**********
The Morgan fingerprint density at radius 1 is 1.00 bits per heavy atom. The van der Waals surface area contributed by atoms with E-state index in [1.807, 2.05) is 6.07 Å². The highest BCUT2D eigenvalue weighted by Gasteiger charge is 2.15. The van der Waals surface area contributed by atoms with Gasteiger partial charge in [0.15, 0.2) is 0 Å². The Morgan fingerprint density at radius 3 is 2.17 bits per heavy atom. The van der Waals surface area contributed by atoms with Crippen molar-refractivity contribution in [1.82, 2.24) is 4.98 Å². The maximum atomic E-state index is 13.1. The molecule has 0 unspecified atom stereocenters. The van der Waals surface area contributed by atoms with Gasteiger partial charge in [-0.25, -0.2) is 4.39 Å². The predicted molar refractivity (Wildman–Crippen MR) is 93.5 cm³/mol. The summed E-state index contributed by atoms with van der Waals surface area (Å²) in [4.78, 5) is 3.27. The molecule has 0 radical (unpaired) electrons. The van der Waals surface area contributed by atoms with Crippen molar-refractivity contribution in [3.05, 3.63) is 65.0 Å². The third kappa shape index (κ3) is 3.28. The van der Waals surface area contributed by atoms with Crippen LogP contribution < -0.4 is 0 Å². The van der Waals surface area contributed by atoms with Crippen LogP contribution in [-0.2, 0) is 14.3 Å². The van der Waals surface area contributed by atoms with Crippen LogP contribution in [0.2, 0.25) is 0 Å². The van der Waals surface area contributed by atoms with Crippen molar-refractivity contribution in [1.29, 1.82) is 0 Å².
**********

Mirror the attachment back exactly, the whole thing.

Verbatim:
The Morgan fingerprint density at radius 1 is 1.00 bits per heavy atom. The van der Waals surface area contributed by atoms with E-state index in [1.807, 2.05) is 6.07 Å². The highest BCUT2D eigenvalue weighted by Gasteiger charge is 2.15. The van der Waals surface area contributed by atoms with Gasteiger partial charge in [0.15, 0.2) is 0 Å². The Morgan fingerprint density at radius 3 is 2.17 bits per heavy atom. The van der Waals surface area contributed by atoms with Crippen molar-refractivity contribution in [1.82, 2.24) is 4.98 Å². The maximum atomic E-state index is 13.1. The molecule has 0 unspecified atom stereocenters. The van der Waals surface area contributed by atoms with Gasteiger partial charge in [-0.25, -0.2) is 4.39 Å². The predicted molar refractivity (Wildman–Crippen MR) is 93.5 cm³/mol. The summed E-state index contributed by atoms with van der Waals surface area (Å²) in [4.78, 5) is 3.27. The molecule has 0 radical (unpaired) electrons. The van der Waals surface area contributed by atoms with Crippen molar-refractivity contribution in [3.05, 3.63) is 65.0 Å². The third kappa shape index (κ3) is 3.28. The van der Waals surface area contributed by atoms with Crippen LogP contribution < -0.4 is 0 Å². The van der Waals surface area contributed by atoms with Crippen LogP contribution in [-0.2, 0) is 14.3 Å². The van der Waals surface area contributed by atoms with Crippen LogP contribution in [0.2, 0.25) is 0 Å². The van der Waals surface area contributed by atoms with Crippen molar-refractivity contribution in [1.29, 1.82) is 0 Å².